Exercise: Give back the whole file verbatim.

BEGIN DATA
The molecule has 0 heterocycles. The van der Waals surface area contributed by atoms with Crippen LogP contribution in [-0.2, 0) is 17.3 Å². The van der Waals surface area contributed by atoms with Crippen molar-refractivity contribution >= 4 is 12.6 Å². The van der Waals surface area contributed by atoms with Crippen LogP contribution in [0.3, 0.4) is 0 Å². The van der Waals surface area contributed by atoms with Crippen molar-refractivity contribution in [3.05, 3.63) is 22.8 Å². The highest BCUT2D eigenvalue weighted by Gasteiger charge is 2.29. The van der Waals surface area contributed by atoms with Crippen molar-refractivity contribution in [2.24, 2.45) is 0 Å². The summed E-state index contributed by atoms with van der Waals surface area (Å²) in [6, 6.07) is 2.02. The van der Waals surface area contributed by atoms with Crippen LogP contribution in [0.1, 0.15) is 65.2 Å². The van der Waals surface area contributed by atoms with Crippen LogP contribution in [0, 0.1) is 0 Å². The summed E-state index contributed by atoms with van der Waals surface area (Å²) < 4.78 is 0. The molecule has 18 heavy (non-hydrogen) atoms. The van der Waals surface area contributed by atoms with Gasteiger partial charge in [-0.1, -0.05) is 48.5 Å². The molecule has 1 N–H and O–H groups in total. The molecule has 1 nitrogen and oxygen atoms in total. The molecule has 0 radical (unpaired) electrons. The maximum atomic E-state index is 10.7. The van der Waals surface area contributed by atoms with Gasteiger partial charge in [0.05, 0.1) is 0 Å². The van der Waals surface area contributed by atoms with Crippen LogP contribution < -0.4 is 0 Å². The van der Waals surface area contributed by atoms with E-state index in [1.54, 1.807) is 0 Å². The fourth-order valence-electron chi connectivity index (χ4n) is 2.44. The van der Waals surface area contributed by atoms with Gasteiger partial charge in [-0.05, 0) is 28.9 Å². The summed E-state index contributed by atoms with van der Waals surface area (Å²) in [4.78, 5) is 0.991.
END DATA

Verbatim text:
The molecule has 0 heterocycles. The van der Waals surface area contributed by atoms with Crippen LogP contribution in [-0.2, 0) is 17.3 Å². The van der Waals surface area contributed by atoms with Crippen molar-refractivity contribution >= 4 is 12.6 Å². The van der Waals surface area contributed by atoms with Crippen LogP contribution in [0.3, 0.4) is 0 Å². The van der Waals surface area contributed by atoms with Crippen molar-refractivity contribution in [3.05, 3.63) is 22.8 Å². The highest BCUT2D eigenvalue weighted by Gasteiger charge is 2.29. The van der Waals surface area contributed by atoms with Crippen molar-refractivity contribution in [2.24, 2.45) is 0 Å². The summed E-state index contributed by atoms with van der Waals surface area (Å²) in [6, 6.07) is 2.02. The van der Waals surface area contributed by atoms with Crippen LogP contribution in [0.1, 0.15) is 65.2 Å². The van der Waals surface area contributed by atoms with Crippen LogP contribution in [0, 0.1) is 0 Å². The summed E-state index contributed by atoms with van der Waals surface area (Å²) < 4.78 is 0. The molecule has 18 heavy (non-hydrogen) atoms. The van der Waals surface area contributed by atoms with Gasteiger partial charge in [-0.1, -0.05) is 48.5 Å². The molecule has 1 N–H and O–H groups in total. The molecule has 1 nitrogen and oxygen atoms in total. The molecule has 0 radical (unpaired) electrons. The maximum atomic E-state index is 10.7. The van der Waals surface area contributed by atoms with Gasteiger partial charge in [0.05, 0.1) is 0 Å². The van der Waals surface area contributed by atoms with Crippen LogP contribution < -0.4 is 0 Å². The van der Waals surface area contributed by atoms with E-state index in [1.54, 1.807) is 0 Å². The fourth-order valence-electron chi connectivity index (χ4n) is 2.44. The van der Waals surface area contributed by atoms with Gasteiger partial charge in [-0.05, 0) is 28.9 Å². The summed E-state index contributed by atoms with van der Waals surface area (Å²) in [4.78, 5) is 0.991.